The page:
According to Harris, the NLRB has subpoenaed the Fund’s computer records and the TOP employees have also submitted evidence toward the investigation.
At the same time, while employees have come out criticizing the FFPIR, former Directors are also making claims about their experiences and the current situation.
“For a successful organization that openly proclaims itself to be the front line of the progressive movement to be so anti-union boggles the mind and turns the stomach,” Emily DeDakis, a former LA door office Director says, “the original intent to organize the L.A. office was to ensure that benefits already stated in Fund literature were properly doled out.” DeDakis quit the Fund in December of 2004.
“I once fired my entire office—which was suggested by my regional director—in order to build a new stronger one,” says Cayenne "Aubee" Tupelo, a former Director of the LA street office. “It worked. Shortly after we were the [number one] street office in the country for a couple months.” Tupelo also quit in 2004.
The Fund was founded by a man named Doug Phelps, according to the state Public Interest Research Groups (PIRGs)
Currently Phelps is on the advisory board to the FFPIR, and “chairman of the Board and CEO of U.S. PIRG, the National Association of State Public Interest Research Groups….”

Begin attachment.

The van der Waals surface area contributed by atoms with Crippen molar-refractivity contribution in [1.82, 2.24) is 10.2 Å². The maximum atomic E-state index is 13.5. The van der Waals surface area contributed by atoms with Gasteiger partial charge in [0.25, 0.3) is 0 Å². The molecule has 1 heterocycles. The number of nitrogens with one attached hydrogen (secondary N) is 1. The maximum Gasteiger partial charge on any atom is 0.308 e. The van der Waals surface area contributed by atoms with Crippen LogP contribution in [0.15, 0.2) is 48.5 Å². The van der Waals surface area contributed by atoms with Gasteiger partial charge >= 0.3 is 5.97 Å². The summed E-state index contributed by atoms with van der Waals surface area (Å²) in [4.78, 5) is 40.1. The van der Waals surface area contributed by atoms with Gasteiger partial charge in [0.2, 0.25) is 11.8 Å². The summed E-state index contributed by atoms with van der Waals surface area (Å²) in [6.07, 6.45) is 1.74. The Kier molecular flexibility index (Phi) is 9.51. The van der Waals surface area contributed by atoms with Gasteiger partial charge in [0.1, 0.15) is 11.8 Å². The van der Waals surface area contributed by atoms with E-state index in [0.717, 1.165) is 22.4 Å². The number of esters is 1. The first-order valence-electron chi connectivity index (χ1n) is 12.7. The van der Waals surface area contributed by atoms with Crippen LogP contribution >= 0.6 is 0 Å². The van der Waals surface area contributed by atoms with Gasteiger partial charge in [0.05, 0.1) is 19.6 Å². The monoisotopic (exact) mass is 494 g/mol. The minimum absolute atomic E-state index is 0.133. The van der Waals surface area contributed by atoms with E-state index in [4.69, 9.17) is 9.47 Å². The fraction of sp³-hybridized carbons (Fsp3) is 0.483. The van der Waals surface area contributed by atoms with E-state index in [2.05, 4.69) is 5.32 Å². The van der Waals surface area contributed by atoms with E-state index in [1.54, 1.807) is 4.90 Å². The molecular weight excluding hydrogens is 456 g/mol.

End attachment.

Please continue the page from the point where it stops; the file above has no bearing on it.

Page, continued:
He is president of Telefund, Inc, a business that raises money over the phone for the Democratic National Committee (DNC) and other charities, and he also chairs the board of Greencorps, an environmental organizer training school.
While the exact working relationship between the PIRGs and the FFPIR is not clear, Massachusetts Secretary of the Commonwealth records confirm that Janet Domenitz, Executive Director of the Massachusetts PIRG, is also VP/Treasurer of the Fund. Poor labor practices have also been reported at Telefund, Inc
, and Grassroots Campaigns, Inc
by employees. Each workplace is connected to Phelps.
The Fund for Public Interest Research did not return a request for comment.
Letter from CA Rep. Hilda Solis to the FFPIR (PDF)
NLRB Agreement (PDF)
Mass SOC Records (PDF)
Erin Rosa is a writer living in Denver, Colorado. She used to work for Telefund, Inc.